Tuesday, June 18, 2013
A sharp box grater is going to get a lot of use. From grating blocks of cheese to shredding vegetables, a box grater is far easier to use than a flat one. Get one that is razor-sharp, solidly constructed, and has a comfortable handle.
I will often use a box grater to grate carrots for salads, instead of the typical julienne cut. It’s faster and gives me more consistent results.
Fishing pasta or vegetables out of boiling water with a spoon is tedious work. Only a colander will do the trick, easily. Make sure you buy a large one with small perforations. A wide base is a bonus. That way, it can sit in the sink without tipping over.
Fine Mesh Strainer
Acting as a second cousin to the colander, a mesh strainer can help with all kinds of tasks. I have two of them, a large one for pressing cooked berries and other things through, to remove seeds or other unwanted bits when making sauces, and a smaller one for dusting powdered sugar over desserts. Make sure yours has a deep bowl and sturdy handle to avoid it bending and breaking over time.
I also use my small strainer to strain the solid bits from bacon grease. I refrigerate the rendered bacon grease and use it from time to time as a flavorful fat for cooking other dishes.
I have a love-hate relationship with garlic presses. Crushing and mincing garlic with a chef’s knife is simple enough, but the pieces are rarely uniform and it can be hard on the hands. The way you handle garlic changes it’s flavor in dishes and a garlic press will give you a fuller, more evenly distributed, and less acrid, flavor. They can be difficult to clean, though. Get a sturdy one with a bowl large enough to handle two cloves at once. Make sure it has a simple to use cleaning attachment, as well.
Heatproof Rubber Spatula
I love these so much, I have three of them. You want a wide, fairly firm blade to make mixing and folding easy, but flexible enough to get into tight spaces when scraping a jar.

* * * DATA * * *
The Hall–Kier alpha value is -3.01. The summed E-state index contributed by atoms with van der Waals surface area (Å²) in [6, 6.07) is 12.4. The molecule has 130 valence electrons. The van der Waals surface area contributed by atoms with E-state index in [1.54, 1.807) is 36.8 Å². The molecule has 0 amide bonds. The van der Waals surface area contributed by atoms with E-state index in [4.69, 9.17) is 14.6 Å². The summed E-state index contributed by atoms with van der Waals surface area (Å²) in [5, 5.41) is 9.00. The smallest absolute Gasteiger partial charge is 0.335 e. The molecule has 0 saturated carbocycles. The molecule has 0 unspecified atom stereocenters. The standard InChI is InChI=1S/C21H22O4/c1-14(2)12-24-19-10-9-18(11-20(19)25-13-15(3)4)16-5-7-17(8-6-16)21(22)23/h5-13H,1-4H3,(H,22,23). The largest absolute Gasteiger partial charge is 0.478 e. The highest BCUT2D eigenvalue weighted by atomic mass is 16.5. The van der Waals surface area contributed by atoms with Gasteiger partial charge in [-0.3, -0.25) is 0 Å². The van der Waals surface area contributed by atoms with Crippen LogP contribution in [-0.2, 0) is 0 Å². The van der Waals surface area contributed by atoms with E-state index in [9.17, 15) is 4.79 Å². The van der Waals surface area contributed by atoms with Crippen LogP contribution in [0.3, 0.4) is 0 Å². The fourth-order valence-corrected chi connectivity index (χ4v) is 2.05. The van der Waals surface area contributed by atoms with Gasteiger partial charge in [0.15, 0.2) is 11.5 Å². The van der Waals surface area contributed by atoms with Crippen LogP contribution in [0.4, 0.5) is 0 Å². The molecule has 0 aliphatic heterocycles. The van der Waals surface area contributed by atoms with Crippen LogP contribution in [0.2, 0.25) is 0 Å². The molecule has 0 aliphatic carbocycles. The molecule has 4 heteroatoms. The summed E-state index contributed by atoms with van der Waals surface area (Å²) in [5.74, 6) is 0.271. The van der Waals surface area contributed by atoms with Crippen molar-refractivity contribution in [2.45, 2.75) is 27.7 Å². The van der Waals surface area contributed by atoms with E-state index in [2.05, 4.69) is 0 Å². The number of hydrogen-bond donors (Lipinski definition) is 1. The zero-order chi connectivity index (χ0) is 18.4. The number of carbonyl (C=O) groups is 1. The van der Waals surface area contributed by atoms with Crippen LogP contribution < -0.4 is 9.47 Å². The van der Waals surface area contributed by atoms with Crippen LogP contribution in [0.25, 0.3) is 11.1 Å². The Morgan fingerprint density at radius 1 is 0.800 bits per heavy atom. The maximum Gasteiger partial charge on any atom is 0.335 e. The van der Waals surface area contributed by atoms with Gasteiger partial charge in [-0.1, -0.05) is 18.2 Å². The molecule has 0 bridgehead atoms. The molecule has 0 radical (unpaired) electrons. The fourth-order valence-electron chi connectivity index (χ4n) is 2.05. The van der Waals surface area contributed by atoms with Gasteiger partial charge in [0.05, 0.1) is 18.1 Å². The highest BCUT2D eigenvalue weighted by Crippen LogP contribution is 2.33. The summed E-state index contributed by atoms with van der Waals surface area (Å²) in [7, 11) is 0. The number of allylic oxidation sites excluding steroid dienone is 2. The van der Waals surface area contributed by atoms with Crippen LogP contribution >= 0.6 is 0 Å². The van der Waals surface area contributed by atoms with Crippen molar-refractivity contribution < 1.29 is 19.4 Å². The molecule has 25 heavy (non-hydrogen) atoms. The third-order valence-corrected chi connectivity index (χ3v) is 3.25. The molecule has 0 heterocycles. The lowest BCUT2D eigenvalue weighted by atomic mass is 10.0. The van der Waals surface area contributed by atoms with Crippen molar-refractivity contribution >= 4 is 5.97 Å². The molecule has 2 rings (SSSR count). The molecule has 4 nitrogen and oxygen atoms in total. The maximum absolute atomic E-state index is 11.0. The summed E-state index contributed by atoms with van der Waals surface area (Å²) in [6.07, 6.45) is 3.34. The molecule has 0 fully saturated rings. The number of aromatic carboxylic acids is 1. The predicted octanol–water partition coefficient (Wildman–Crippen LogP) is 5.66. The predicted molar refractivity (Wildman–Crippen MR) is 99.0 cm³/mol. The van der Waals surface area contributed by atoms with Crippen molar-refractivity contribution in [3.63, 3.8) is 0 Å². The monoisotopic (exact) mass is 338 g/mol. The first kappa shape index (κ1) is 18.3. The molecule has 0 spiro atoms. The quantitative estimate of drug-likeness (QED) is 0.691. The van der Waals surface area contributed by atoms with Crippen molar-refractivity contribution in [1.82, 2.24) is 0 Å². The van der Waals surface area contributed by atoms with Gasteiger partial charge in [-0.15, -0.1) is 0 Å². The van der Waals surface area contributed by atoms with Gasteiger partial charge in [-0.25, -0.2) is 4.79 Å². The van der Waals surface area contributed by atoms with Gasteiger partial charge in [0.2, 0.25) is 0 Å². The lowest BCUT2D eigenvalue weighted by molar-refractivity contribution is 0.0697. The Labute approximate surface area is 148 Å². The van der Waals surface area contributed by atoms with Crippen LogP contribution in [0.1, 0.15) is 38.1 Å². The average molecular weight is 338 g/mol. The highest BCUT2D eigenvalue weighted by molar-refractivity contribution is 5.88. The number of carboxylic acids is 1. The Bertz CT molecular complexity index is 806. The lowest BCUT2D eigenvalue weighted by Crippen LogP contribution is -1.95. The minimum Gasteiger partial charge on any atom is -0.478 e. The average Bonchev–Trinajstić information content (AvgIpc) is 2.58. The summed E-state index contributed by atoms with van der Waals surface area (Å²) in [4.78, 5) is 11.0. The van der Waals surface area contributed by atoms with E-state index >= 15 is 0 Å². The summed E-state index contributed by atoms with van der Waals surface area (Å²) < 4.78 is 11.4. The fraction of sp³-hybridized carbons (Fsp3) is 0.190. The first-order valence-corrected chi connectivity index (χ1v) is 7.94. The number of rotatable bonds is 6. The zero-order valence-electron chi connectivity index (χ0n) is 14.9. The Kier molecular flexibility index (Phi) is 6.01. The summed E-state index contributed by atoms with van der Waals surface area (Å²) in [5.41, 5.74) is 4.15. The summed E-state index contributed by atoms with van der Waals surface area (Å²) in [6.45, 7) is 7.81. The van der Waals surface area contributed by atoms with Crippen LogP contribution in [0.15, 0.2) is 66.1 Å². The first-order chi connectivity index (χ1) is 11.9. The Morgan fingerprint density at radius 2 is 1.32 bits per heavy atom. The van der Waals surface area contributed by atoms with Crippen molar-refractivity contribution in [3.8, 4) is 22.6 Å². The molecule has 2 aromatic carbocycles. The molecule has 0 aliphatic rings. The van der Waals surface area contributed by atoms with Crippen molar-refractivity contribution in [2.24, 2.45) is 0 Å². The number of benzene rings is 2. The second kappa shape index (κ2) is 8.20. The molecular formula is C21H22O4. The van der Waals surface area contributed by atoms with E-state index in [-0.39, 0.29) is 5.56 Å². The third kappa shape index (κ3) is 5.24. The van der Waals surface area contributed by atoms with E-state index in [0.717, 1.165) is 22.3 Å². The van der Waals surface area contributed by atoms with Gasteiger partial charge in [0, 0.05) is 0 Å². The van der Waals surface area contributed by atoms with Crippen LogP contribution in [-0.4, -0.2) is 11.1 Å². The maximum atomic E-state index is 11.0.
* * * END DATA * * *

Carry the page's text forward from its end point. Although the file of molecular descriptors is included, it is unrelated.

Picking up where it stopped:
I’m constantly amazed how many people don’t use these to scrape out the last bit of peanut butter, mayonnaise, jam, and other bits in condiment jars. Just because the butter knife isn’t working so well doesn’t mean there’s not enough peanut butter to make a sandwich or two left in the jar.
More and more I’m using the temperature of foods to determine whether they are done cooking or not, instead of just a timer. Under-cooking chicken, or overcooking it and drying it out, has become a thing of the past since I started using a thermometer. They’ll essential for good candy making. I like quick acting digital thermometers with thin probes, large displays, and wide temperature ranges. Unfortunately, the really good ones are also expensive. Don’t be shy about spending money on one of these, though. As always, buy the best one you can afford.
Almost every application where a knife isn’t always easy to use is made easy with a good pair of kitchen sheers. Cutting and trimming chickens, pie dough, and parchment paper is much easier, let alone cutting open frozen food bags or snipping twine from roasts. Make sure yours are sharp with comfortable, slip-resistant handles. Being able to take them apart for complete and easy cleaning is important.
Measuring Cups and Spoons
How else are you going to accurately measure ingredients? Getting the wrong amount of a given ingredient in a baking is fatal to the food. I prefer dry measuring cups with straight sides, flat bottoms, and tops that are level with the handle. That way I can accurately scrape off excess flour when baking breads. I have 1 cup, 1/2 cup, 1/3 cup, and 1/4 cup measures. Some brands even have 3/4 cup and 2/3 cup measures, as well.
As for liquid measuring cups, I love my older model 2 cup glass Pyrex. Their new ones aren’t as nice and, frankly, are hard to read. 2 cup and 4 cup sizes, with good handles and a pour spout, are my favorite, although the ones that look like drinking cups are pretty good, too.
For spoons, again I like bowls that are flush with the handles. Deep bowls make measuring liquids easier. Slim, oval-shaped bowl designs are easier to get into small-mouthed spice jars than circular designs.
Next time, I’ll feature eight more kitchen tools and gadgets that really do work.
Photo credit: Marcelo Dias